Bangko Sentral ng Pilipinas Governor Benjamin Diokno assured the Americans and Filipinos living in the United States that the Philippines is on a solid economic footing despite an array of domestic and external headwinds that may stifle the further expansion of the economy.
Diokno said the prospects for the domestic economy continued to be favorable as domestic growth fundamentals remained intact.
“GDP expansion is expected to continue to pick up in 2019 due to the robust growth in the services and industry sectors. Private demand is expected to remain firm, aided mainly by sustained remittance inflows and stable inflation,” Diokno said in a speech during a meet-and-greet session with the Philippine Embassy and the US-Philippines Society in Washington D.C. on Oct. 16.
“As more government infrastructure programs get underway, the positive spillover effects on private capital formation would also contribute to economic growth,” he said.
He said from this position of strength, the Bangko Sentral remained committed to continually upholding the highest standard of excellence in crafting policies, and thereby achieve its primary mandates.
He conceded that the Philippine economy was not immune from risks arising from external factors. He said the global economic slowdown brought about largely by the US-China trade tension and growing protection affected most economies.
“But we are confident that the Philippines will be one of the least affected economies because its growth is based on strong domestic demand and the economy is not export-oriented,” he said.
“Many studies support this view that the Philippines will be one of the most resilient economies in this slowing and turbulent global economy,” he said.
He said the Philippines recorded its 82nd consecutive quarter or roughly more than twenty years of uninterrupted economic growth in the second quarter of 2019. This, he said, showed that the country had managed to sail through the toughest external challenges from the Asian financial crisis to the global financial crisis.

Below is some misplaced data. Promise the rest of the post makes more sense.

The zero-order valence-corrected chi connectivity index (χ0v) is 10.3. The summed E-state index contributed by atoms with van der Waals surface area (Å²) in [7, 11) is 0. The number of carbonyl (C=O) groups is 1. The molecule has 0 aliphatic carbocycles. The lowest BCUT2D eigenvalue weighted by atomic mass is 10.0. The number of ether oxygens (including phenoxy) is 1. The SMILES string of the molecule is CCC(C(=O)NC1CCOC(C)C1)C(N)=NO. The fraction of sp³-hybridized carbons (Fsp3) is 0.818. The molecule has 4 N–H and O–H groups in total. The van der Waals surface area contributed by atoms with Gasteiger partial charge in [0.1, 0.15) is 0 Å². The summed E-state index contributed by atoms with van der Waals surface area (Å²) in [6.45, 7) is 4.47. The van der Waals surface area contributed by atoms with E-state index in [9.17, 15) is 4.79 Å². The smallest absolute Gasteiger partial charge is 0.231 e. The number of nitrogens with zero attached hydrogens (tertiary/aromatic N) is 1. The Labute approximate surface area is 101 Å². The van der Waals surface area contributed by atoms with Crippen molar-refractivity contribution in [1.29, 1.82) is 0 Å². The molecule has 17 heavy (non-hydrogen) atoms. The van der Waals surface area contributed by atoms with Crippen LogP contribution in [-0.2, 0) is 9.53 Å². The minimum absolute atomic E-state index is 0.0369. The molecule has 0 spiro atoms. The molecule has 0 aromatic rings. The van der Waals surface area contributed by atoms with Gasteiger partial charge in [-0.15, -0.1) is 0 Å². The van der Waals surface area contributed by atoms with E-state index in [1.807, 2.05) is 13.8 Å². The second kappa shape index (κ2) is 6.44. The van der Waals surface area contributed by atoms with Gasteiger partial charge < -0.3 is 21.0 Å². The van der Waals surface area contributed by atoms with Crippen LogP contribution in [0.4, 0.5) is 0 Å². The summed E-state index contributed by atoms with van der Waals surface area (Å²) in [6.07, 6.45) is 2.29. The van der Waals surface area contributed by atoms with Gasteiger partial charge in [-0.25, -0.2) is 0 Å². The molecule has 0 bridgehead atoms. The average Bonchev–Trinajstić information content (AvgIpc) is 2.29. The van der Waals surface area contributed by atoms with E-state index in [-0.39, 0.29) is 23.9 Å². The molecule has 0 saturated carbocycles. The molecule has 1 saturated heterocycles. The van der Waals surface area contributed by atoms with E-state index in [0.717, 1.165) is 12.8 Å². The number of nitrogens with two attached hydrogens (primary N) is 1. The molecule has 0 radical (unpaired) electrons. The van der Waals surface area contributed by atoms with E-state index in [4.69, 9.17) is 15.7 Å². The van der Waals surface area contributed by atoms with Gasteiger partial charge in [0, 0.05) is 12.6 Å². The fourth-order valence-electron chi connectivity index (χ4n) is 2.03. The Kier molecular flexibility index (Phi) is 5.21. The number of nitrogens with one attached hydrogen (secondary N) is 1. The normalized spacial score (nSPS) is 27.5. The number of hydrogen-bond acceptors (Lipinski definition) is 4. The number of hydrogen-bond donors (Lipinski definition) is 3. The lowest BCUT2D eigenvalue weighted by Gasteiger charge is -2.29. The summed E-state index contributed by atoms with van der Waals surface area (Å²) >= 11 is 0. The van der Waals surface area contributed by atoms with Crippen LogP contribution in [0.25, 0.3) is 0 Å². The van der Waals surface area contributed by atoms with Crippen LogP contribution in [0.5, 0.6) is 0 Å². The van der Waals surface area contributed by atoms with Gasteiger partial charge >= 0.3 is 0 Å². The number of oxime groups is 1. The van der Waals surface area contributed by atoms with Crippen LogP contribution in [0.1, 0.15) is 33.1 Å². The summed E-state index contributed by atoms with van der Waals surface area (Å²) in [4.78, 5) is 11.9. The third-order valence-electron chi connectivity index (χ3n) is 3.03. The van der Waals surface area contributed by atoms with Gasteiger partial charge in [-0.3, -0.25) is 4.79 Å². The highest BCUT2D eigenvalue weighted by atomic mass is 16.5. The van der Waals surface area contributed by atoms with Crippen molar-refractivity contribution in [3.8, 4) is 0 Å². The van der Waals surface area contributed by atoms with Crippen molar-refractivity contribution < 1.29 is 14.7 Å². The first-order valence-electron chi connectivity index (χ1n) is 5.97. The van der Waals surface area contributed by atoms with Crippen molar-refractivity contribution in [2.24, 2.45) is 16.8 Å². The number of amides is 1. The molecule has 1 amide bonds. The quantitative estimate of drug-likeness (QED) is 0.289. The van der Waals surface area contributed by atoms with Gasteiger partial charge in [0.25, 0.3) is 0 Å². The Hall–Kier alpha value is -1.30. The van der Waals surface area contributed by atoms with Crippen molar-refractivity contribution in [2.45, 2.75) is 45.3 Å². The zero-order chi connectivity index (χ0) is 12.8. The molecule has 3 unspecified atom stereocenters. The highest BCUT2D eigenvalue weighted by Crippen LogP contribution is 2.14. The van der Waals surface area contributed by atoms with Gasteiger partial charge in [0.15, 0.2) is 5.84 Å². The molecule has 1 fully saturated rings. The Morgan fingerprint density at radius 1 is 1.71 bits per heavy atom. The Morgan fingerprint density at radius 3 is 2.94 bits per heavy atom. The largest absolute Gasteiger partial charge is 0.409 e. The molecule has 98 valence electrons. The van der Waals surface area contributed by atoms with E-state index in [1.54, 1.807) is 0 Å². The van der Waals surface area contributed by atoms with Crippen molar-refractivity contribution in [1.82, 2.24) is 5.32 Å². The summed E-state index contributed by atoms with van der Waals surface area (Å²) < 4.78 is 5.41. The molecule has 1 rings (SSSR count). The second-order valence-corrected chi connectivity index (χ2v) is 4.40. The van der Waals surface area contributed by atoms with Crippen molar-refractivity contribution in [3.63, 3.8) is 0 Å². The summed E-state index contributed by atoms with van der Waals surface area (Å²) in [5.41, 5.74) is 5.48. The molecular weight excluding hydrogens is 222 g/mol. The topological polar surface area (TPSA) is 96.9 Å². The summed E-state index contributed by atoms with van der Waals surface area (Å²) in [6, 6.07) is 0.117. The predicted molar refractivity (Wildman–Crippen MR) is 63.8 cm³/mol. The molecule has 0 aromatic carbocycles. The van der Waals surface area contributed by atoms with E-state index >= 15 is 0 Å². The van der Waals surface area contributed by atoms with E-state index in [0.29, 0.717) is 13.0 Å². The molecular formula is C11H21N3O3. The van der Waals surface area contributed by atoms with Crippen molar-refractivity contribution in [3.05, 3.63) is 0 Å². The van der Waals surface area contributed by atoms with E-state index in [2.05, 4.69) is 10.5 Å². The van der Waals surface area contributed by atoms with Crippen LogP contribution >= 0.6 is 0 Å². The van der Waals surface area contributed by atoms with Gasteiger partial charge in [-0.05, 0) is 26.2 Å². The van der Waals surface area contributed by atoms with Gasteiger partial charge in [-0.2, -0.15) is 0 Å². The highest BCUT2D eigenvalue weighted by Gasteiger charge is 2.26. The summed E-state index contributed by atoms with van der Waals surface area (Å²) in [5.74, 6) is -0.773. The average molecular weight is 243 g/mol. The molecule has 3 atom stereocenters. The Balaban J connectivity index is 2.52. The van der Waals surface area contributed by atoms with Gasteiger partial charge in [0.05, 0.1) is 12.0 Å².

Diokno said that while the economy slowed to a four-year low of 5.5 percent in the second quarter, which brought the first-half average to 5.5 percent, below the target range of 6 percent to 7 percent for the year, many economists from the private and public sectors agreed that a strong recovery in the second half was expected as the government ramped up fiscal spending particularly on infrastructure projects. Julito G. Rada
Other strengths mentioned by Diokno are the continued easing of inflation rate, the country’s robust external position, strong foreign direct investments and a stable banking system.
“Our financial system remains sound and continues to effectively intermediate funds to productive sectors, thus promoting economic growth. The continued strong credit activities demonstrate the effectiveness of Philippine banks in their role as intermediator of funds in the economy,” he said.
He said banks remained sufficiently capitalized and past due ratios consistently declined over the years, giving banks greater ability to intermediate funds, manage risk and maintain profitability.
“The stability and soundness of the banking system is being supported as well by the financial sector reform agenda of the BSP focusing on areas such as banking supervision; cybersecurity and technology risk management; anti-money laundering; counter-terrorist financing; and capital market development,” he said.